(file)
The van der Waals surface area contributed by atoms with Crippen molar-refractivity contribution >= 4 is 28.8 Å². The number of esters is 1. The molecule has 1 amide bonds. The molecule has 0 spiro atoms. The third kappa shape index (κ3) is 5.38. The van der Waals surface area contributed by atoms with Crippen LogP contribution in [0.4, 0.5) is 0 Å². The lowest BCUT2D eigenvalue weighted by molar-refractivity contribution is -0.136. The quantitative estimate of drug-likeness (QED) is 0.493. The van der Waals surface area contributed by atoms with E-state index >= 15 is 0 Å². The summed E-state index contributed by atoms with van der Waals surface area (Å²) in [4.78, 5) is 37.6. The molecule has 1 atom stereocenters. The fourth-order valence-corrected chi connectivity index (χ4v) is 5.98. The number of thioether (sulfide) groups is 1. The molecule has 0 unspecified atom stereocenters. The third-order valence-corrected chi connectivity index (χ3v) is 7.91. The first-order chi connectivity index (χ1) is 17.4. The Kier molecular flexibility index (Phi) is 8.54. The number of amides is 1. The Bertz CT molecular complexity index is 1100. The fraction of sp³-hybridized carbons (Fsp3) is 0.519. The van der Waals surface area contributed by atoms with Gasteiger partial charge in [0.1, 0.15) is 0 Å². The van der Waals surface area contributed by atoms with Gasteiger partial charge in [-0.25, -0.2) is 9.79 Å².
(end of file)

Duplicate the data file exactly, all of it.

The van der Waals surface area contributed by atoms with Crippen molar-refractivity contribution >= 4 is 28.8 Å². The number of esters is 1. The molecule has 1 amide bonds. The molecule has 0 spiro atoms. The third kappa shape index (κ3) is 5.38. The van der Waals surface area contributed by atoms with Crippen LogP contribution in [0.4, 0.5) is 0 Å². The lowest BCUT2D eigenvalue weighted by molar-refractivity contribution is -0.136. The quantitative estimate of drug-likeness (QED) is 0.493. The van der Waals surface area contributed by atoms with E-state index >= 15 is 0 Å². The summed E-state index contributed by atoms with van der Waals surface area (Å²) in [4.78, 5) is 37.6. The molecule has 1 atom stereocenters. The fourth-order valence-corrected chi connectivity index (χ4v) is 5.98. The number of thioether (sulfide) groups is 1. The molecule has 0 unspecified atom stereocenters. The third-order valence-corrected chi connectivity index (χ3v) is 7.91. The first-order chi connectivity index (χ1) is 17.4. The Kier molecular flexibility index (Phi) is 8.54. The number of amides is 1. The Bertz CT molecular complexity index is 1100. The fraction of sp³-hybridized carbons (Fsp3) is 0.519. The van der Waals surface area contributed by atoms with Gasteiger partial charge in [0.1, 0.15) is 0 Å². The van der Waals surface area contributed by atoms with Gasteiger partial charge in [-0.25, -0.2) is 9.79 Å².